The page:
Happy Being Bitterned

It has been awhile, but finally back at it. I took some time off to enjoy the Thanksgiving holiday and to get rested up for the big push to the end of the year. Purely based on the 1100+ emails sitting in my inbox from WordPress I was the only one that has been slacking – will attempt to catch up although at some point the hole becomes insurmountable. To my credit, I have been busy away from the keyboard – got all the exterior Christmas decorations/lighting done (not at the Halloween level, but still significant), finished the interior decorating along with the big ass Xmas tree (just under 14 feet) and addressed the annual leaf horde. That latter one is probably more exhausting than my last two ultras put together. There are times when living in a forest has its down point. One being when the moles mount their counteroffensive to take back the relatively small part I cleared for a yard. It is fierce, nerve-racking, messy and bloody. Those bastards are getting smarter on every attack – next time I am fully expecting archers with flaming arrows and oil filled catapults to be rolled up to the forest edge (a mole army led by Merlin himself). Woods living also gets interesting when winds crest over 30mph, but it is the fall effect that could make one bitter. 2 full days of raking and burning in November to get the early drops taken care of and now another 3 full days/nights dealing with the final dumping – Consider me eternally grateful for Prometheus’ gift to humanity.

The good news is, no matter how tiring it might be, being outdoors will never make me bitter. Come to think of it, few things in the birding world get me more excited than being outdoors and discovering a Bittern in the wild.

American Bittern found at Leonabelle Turnbull Birding Center in Port Aransas, TX in January 2021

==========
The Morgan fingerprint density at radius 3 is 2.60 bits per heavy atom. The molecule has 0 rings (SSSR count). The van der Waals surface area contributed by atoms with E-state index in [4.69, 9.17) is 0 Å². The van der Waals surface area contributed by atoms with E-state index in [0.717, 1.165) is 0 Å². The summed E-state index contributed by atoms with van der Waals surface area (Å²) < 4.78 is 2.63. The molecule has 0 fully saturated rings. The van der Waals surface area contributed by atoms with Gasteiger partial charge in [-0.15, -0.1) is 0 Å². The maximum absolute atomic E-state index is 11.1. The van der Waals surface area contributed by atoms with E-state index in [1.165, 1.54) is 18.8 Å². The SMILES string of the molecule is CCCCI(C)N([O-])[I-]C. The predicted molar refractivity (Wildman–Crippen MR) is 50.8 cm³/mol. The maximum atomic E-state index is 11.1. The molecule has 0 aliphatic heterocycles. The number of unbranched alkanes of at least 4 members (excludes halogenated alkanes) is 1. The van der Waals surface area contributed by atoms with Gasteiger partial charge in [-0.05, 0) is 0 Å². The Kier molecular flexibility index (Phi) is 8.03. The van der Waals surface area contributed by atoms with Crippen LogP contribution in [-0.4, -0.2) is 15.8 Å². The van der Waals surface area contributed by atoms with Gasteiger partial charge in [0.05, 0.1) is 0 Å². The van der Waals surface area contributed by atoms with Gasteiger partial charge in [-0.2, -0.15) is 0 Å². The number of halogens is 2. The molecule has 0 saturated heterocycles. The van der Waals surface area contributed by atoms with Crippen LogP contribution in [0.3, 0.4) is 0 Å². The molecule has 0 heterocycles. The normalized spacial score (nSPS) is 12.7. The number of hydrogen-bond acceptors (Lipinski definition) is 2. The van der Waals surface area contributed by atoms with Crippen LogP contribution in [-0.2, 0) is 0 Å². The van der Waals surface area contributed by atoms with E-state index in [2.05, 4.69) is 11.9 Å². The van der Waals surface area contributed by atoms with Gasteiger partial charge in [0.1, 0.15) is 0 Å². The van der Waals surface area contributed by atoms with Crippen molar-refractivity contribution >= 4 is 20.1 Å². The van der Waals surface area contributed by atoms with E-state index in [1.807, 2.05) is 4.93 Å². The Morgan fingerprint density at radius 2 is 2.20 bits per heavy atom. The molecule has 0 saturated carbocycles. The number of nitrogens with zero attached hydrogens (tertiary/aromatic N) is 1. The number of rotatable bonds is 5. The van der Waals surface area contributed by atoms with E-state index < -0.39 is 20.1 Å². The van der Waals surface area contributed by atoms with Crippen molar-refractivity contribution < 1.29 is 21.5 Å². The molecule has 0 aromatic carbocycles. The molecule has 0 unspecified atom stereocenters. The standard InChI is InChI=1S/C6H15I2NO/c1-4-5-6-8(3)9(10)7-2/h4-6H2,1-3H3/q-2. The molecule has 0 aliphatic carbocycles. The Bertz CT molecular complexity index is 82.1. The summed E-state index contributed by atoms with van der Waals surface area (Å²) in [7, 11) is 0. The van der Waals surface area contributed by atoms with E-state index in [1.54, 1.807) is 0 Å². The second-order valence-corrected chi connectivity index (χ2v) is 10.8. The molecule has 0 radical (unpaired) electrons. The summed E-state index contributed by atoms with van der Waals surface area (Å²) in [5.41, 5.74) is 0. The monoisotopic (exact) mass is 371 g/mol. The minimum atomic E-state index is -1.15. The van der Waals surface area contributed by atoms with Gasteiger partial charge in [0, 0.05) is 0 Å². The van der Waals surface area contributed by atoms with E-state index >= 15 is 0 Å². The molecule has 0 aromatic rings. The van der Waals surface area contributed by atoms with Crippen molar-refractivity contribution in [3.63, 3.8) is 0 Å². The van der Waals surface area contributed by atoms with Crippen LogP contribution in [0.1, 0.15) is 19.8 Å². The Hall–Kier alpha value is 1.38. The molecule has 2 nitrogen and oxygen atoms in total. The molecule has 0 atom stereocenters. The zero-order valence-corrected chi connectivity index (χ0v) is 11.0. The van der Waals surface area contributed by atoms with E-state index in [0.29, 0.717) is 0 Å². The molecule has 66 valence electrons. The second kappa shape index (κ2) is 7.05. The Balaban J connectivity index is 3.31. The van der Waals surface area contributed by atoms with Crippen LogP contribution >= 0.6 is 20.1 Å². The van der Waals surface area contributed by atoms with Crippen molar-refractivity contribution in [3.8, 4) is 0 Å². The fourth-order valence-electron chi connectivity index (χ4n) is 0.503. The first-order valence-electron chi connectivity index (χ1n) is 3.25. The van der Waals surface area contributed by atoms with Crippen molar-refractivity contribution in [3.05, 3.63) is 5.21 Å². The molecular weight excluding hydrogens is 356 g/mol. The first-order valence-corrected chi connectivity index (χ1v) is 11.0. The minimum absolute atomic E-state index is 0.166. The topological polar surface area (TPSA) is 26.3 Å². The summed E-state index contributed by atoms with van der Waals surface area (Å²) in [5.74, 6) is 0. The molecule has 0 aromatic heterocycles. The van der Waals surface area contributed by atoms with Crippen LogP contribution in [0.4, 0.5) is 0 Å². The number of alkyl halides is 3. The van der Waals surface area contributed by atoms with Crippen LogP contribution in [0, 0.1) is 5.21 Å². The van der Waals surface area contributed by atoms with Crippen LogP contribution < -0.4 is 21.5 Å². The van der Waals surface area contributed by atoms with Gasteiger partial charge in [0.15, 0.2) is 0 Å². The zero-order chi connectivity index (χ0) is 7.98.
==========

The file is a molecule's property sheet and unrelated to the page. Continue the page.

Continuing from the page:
How’s that for a contrived lead in to today’s featured feathered friend? Per my comments in the November posts I am desperately trying to get my unique species birding life list to 300 by the end of this year. Although the left sidebar running count isn’t updated yet, that number stands at 295 giving me.. one sec, subtract that..carry the one, multiply by the inverse, find the limits, solve quadratic…x=5 – yes, that gives me 5 species to go and a little less than a month to get that accomplished. If you read my Blue-Winged Warbler post (link here), then you already know that today’s American Bittern feature brings that gap down to 4.

American Bittern found at Leonabelle Turnbull Birding Center in Port Aransas, TX in January 2021

Hi the jump to read more about the guzzling drunk.

In that previous post, I noted I was shocked this Bittern was still unchecked on the list. I’ve had three encounters with this member of the Heron family. The first was at Emiquon NWR probably 5 years or more ago. On the way back home, Linda pulled into the U of I extension area (opposite side of the road) so I could do a quick check of the marshy field. There was a strange sound coming from the reeds. Hard to explain beyond a drunk guzzling down moonshine from a glass jug. Cornell labels it as “pump-er-lunk” – I’m sticking with “drunk-ard-glub”. Strained to peer through the tall reeds only to have the crap scared out of me when this monster unexpectedly took flight. What resulted was an out of focus shot of green/yellow feet and a feeling I might need to change my shorts.

American Bittern found at Leonabelle Turnbull Birding Center in Port Aransas, TX in January 2021

Linda: “did you get that bird that flew out of there?” Me: “No, let’s never speak of it and we must go straight home NOW”. The other two encounters with the large Bittern were at the Leonabelle Turnbull Birding Center during our January trips to the Texas Gulf Coast. Leonabelle is located in Port Aransas and is an absolute gem of a birding location. The first time we went there several years ago, we were a bit skeptical. When you arrive, the first thing you see is some form of a water/waste treatment facility. There is a small parking lot to the side with a sidewalk that heads back behind that facility. Not expecting much, had Linda stay with the RV while I went to do a quick check – their parking lot is too small for our vehicle and had to pull off across the street. I’ll definitely cover this birding center in full detail in the coming months, but to cut to the chase, I immediately called Linda and had her join me. They have a very nice boardwalk that cuts across a mixture of habitat including marsh and the Gulf/Bay backwater channels -The center also has at least one gigantic Gator wandering the area. On that first visit we spotted an American Bittern hunting the waters on the marsh side of the boardwalk – right behind the treatment plant and probably 50 feet from that Gator sunning itself on the banks mouth pointed directly at the bird. Guessing the Bittern felt safe knowing how difficult it was to see them in the reeds.